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Rediff.com  » Business » Top corporates chip in as component makers face cash crunch

Top corporates chip in as component makers face cash crunch

June 10, 2018 09:00 IST

An increase in sales across all categories in the automobile industry, has made need for higher working capital inevitable.

Illustration: Courtesy Jorge Royan/Wikimedia Commons


Sketch: Courtesy Jorge Royan/Wikimedia Commons

Large corporates like Mahindra and Mahindra and Tata group are throwing their weight behind small component firms through their finance arms to meet the latter’s working capital requirements as banks tighten lending norms amid rising NPAs.

 

A fast expanding auto market and an impending transition from BSVI to BSIV norms necessitate a massive investment by the suppliers of auto companies. A steep increase in raw material prices is also prompting such suppliers to seek loans from companies like Tata Capital and Mahindra Finance. This is even as the cost of borrowing from them is marginally higher than commercial banks.

A fortnight ago, Hemant Sikka, president and chief purchasing officer of power and spares business at M&M, addressed 90 of its core suppliers and working capital emerged as an issue with some of them, he said.

“Though it’s not a serious issue, we are very vigilant of the situation and doing our bit to help suppliers,” he said adding that M&M has referred quite a few of its suppliers to Mahindra Financial Services.

"Similarly, Tata Motors too has been directing its suppliers to Tata Capital. Over the last one year they have become very active,” said a Tata Motors supplier adding even as the rate of interest is marginally higher, they don’t ask for hypothecation so it makes sense to borrow from them, he said.

An increase in sales across all categories in the automobile industry, has made the need for higher working capital inevitable. In the year that ended in March 2018, sales of passenger vehicles, two-wheelers, three-wheelers and commercial vehicles rose 8 per cent, 15 per cent, 24 per cent and 20 per cent, respectively, as per Society of Indian Automobile Manufacturers.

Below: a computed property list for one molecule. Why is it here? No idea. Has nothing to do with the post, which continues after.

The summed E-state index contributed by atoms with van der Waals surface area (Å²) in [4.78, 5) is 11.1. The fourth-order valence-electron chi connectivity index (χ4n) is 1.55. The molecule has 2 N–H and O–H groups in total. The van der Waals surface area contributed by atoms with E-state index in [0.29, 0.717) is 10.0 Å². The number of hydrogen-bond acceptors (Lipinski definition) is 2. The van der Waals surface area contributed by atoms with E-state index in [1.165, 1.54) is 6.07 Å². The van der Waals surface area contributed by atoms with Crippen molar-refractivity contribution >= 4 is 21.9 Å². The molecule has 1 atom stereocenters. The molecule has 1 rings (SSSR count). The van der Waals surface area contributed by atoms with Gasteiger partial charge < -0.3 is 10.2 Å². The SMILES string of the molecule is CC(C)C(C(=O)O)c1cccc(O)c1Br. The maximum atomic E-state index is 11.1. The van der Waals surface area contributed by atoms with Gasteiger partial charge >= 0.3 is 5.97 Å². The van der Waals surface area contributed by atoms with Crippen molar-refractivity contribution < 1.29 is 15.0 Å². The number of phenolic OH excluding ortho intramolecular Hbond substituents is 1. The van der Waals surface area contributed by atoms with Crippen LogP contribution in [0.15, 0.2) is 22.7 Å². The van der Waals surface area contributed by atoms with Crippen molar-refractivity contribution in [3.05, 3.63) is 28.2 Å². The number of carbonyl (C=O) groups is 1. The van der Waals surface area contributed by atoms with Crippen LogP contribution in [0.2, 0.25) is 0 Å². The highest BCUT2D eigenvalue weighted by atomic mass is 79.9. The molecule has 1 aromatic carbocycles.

If that wasn’t enough, automakers will have to pump in an estimated Rs 500 billion by the turn of this decade to leapfrog from BS IV to BS VI emission standards, an expert committee appointed by the government had said in February 2016. The quantum of investment already made by the industry is not known.

Vinnie Mehta, director general at automotive component manufacturers association said typically, going by the thumb rule, the auto component industry’s investments are two and half times of the automakers.

While large tier one suppliers who are well capitalised, are able to make the investment and meet the capital requirements without any support from the auto companies, the smaller suppliers in the low-end of the value chain are struggling, said ACMA’s Mehta.  

A sharp increase in the raw materials such as steel, by as much as 15 to 20 per cent over the last one year, is adding to the woes, said a Tata Motors supplier declining to be identified.

“We are paying a higher price to buy the same quantity but selling the finished parts to companies at the older price. The original equipment manufacturers compensate us for the increase only with a lag. This is further stretching the working capital. As it is the requirement of working capital has gone up owing to higher demand from companies,” he said.

Another Delhi-based supplier which counts Maruti Suzuki India, Tata Motors and M&M as its key customers, said quite a few auto component makers have opted out of bill discounting from the OEMs in the recent past as the cost of finance from the instrument has gone up recently. Owing to an uncompetitive rate, suppliers are opting to get paid after the 60 to 90 days as is the norm. This too is mounting pressure on working capital needs.

Jayant Davar, co-chairman and managing director, Sandhar Group said while his company has not been facing any issues, nor are the smaller suppliers who feed into his company as Sandhar offers them line of credit, “there is definitely a cash crunch,” particularly for small and medium enterprises.

“The banks have cut down credit and have become a lot more stringent,” he said.

Shally Seth Mohile in New Delhi
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